Recent news about Joan Rivers’s death during a routine endoscopy has caused concern among the public. The 81-year-old comedienne passed away a week after going into cardiac arrest during an endoscopic procedure, in which a tiny camera is passed into the esophagus, stomach and intestines to diagnose and treat conditions of the gastrointestinal system.
Although the cause of her death has not yet been determined, the media has focused on anesthesia and her age as a possibility for complications. In a recent interview with KFI radio, Allied Anesthesia physician Dr. Paul Yost, president of the California Society of Anesthesiologists, explained that the risk factors of anesthesia are more complex than just age. He confirmed that a patient’s age is not the sole factor when considering risk, but in fact, other medical conditions and overall health are more significant considerations.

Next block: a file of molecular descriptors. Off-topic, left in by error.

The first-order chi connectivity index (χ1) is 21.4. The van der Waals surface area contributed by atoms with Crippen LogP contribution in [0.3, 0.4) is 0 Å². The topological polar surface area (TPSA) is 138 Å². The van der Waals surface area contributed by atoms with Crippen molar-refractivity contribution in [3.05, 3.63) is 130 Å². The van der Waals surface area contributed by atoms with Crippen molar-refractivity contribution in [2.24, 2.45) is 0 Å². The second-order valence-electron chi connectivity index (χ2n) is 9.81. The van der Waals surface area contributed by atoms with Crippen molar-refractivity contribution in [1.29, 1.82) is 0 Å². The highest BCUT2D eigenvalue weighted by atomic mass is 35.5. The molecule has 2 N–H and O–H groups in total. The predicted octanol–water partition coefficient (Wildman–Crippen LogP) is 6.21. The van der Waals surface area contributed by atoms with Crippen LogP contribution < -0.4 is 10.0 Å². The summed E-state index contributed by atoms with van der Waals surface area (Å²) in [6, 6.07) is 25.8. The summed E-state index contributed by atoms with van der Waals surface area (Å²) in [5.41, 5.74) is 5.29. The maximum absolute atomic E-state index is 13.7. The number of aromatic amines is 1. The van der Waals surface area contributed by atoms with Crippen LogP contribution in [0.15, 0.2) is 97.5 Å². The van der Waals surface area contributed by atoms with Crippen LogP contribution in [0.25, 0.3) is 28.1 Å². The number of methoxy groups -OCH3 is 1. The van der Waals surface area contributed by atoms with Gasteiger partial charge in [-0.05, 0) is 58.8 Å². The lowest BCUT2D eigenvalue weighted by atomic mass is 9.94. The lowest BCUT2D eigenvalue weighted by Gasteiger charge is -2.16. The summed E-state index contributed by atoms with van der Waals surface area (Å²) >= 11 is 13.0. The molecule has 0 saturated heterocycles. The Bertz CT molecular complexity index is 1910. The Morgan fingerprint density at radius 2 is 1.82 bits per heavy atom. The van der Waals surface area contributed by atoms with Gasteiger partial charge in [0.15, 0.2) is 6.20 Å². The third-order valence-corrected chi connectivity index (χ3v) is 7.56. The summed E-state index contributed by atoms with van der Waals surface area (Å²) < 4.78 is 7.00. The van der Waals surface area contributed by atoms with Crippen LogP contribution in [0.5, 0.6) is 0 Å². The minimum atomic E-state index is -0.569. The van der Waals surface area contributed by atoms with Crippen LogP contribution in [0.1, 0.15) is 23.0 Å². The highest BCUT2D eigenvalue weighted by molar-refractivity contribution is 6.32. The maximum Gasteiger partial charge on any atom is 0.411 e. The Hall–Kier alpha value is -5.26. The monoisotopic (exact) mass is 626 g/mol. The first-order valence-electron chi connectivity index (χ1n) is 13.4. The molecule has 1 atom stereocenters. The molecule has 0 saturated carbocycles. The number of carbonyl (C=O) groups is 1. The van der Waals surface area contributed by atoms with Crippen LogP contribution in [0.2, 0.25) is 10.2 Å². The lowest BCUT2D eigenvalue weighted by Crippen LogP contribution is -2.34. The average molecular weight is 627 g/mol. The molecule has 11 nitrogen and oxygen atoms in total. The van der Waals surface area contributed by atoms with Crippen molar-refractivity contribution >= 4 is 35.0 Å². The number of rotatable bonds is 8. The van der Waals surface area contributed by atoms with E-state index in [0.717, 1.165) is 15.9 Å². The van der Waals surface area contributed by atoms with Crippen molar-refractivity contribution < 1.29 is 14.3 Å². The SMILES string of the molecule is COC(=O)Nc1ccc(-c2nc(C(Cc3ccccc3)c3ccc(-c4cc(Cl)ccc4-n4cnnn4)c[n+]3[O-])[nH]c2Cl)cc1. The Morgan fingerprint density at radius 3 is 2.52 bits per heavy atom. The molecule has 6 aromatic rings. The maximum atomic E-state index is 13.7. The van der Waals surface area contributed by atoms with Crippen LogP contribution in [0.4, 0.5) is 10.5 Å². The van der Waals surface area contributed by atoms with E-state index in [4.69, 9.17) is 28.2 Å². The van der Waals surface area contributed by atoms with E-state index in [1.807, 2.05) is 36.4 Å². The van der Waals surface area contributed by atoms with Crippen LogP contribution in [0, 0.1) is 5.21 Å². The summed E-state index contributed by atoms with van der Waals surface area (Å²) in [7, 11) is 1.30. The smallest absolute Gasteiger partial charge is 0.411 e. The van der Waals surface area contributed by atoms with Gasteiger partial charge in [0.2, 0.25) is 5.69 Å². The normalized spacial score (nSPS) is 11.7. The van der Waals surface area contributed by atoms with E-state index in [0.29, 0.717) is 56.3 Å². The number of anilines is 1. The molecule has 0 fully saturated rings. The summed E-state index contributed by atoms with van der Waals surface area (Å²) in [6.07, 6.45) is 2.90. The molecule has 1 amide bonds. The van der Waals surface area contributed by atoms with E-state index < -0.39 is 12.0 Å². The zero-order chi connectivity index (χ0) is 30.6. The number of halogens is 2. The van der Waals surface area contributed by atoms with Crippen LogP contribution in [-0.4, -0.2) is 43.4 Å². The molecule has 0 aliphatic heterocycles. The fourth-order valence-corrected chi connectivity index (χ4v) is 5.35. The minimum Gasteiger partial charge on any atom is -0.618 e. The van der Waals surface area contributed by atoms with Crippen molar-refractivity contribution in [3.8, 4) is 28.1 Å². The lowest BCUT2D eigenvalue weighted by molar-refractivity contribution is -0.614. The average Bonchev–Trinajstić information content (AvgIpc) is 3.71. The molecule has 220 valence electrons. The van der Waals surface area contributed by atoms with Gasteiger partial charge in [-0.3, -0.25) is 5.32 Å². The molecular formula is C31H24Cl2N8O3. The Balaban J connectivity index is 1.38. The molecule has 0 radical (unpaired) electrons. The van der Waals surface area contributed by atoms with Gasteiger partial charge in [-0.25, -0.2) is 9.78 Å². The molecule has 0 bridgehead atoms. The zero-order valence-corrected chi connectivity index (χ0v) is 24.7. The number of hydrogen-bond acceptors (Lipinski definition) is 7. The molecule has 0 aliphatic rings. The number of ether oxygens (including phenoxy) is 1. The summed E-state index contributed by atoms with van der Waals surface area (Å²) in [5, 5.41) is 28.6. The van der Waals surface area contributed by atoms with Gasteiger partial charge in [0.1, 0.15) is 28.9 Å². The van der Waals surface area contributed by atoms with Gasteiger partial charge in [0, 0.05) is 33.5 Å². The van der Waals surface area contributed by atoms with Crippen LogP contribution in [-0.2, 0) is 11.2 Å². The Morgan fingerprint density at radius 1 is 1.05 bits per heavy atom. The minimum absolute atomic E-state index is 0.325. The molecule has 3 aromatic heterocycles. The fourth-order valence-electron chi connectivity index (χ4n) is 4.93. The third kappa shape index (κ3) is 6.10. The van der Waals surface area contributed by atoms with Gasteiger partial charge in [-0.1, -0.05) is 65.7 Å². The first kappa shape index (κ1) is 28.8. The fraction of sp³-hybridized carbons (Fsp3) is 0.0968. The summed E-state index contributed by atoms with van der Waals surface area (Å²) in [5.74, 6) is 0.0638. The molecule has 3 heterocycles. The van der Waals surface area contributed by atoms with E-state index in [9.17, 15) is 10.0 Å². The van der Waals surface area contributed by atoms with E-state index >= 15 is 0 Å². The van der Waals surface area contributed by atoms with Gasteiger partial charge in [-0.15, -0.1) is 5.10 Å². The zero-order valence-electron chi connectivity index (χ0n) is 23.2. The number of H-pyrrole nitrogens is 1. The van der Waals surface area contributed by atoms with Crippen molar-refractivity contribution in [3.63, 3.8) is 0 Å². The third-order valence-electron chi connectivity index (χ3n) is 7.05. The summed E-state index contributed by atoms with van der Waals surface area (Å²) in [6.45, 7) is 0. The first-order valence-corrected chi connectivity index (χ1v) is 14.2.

Anesthesiologists take careful measures when preparing patients for procedures. It is critical to address the individual needs of every patient. If an older patient is in good health, his needs will differ greatly from those of a younger patient with serious medical conditions. A physician anesthesiologist should always be the one to administer anesthesia, and be present during any procedure in case of emergency.
Dr. Greg Perkins, chairman of St. Joseph Hospital in Orange and member of Allied Anesthesia, and Dr. Yost agree that the best thing a patient can do, regardless of age or health, is follow the doctor’s instructions. Don’t be afraid to ask questions about the risks, fasting prior to the procedure or medications that are safe to take. Actively working with your physician and following directions throughout any procedure helps ensure a speedy recovery.
Dr. Yost’s interview with KFI can be heard in its entirety at: https://www.youtube.com/watch?v=VGJOw24opMY